to be the most tactile and enjoyable way to design. Now, here’s what we ended up with for our
design and you can see that it balances admitting ample winter Sun and blocking out the high
angle summer Sun. The rest of the year I tried to balance it
out and there’s some bit of magic between the spacing, material efficiencies, and the
depth of the louvers, and for that you’ll just have to play around with it to get it
right. The more materially efficient you can be,
the less expensive the Sun shading system will be to construct. Now, there are a lot of other ways we could
have done this including addressing it from the inside, but the most efficient way to
keep the overheating and glare issues from becoming a problem inside is to keep the Sun
from striking the glass in the first place and that means an external solution. Now, the last thing I’ll mention about the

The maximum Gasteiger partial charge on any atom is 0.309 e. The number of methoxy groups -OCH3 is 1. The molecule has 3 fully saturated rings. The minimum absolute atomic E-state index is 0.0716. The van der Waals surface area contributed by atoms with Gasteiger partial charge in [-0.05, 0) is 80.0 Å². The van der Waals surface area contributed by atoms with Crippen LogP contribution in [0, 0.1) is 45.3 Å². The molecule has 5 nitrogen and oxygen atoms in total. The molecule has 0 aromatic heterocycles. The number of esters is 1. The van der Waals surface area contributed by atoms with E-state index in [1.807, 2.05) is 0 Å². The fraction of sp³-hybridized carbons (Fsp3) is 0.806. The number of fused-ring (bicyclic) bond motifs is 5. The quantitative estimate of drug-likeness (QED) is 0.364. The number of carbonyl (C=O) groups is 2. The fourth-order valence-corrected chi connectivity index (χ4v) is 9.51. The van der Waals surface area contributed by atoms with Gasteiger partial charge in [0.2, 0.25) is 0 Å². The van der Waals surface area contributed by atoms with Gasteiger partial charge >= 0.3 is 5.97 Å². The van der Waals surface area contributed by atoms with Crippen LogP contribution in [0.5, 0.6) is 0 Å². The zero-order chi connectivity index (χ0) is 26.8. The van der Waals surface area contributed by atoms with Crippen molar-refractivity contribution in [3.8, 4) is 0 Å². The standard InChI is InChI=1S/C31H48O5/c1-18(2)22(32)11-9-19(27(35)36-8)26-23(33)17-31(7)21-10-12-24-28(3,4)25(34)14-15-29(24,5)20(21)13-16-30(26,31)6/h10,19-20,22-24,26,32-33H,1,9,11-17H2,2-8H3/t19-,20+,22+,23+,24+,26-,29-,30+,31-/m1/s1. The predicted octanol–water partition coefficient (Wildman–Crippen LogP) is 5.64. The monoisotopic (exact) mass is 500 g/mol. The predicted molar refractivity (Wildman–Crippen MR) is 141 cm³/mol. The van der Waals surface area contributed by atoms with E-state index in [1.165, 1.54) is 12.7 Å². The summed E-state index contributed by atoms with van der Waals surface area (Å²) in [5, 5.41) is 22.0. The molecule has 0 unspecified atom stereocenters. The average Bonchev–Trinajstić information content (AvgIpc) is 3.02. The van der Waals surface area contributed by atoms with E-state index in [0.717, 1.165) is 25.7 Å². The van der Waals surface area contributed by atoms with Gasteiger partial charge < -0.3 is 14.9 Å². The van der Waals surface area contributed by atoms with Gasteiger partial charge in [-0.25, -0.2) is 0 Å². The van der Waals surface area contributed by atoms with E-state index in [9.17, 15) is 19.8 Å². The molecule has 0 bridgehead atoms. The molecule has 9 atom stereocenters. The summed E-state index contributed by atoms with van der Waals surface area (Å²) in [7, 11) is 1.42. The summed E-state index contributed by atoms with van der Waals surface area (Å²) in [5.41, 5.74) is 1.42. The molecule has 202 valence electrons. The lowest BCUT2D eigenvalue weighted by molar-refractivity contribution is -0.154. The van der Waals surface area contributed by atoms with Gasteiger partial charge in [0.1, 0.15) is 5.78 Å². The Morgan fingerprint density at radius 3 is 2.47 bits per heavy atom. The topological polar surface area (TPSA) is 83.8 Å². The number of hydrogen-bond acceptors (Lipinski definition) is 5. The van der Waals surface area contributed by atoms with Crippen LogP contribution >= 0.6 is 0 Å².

solar design here is that passively heating spaces this way, it allows you to take advantage
of the stack effect too if you add operable windows up high as we did in our clerestory. As the interior air heats up and rises and
we open the upper windows it sets up a natural convective flow; exhausting warmer stale air
up high and admitting cooler fresh air down low. All the resources I used and mentioned in
this video are in the description below. I hope this helped explain some of the design
opportunities the Sun can provide. The data contained in solar charts are immensely
useful and pretty easy to divine when you know what you’re looking for. Smash that like button below if this has helped
you in any way, it tells me you stick around to the end and I so appreciate that! Be sure to follow me on Instagram for drawings,
sketches, and studio process images, if you’re not already. Cheers my friends, we’ll see you again next


  • 30X40 Design Workshop

    Try the pen I'm using:

  • Ayan Barua


  • Rodney Cromartie

    great solar mapping climate anticipation applicable thx s.

  • Rajiv Kurryah

    that was useful.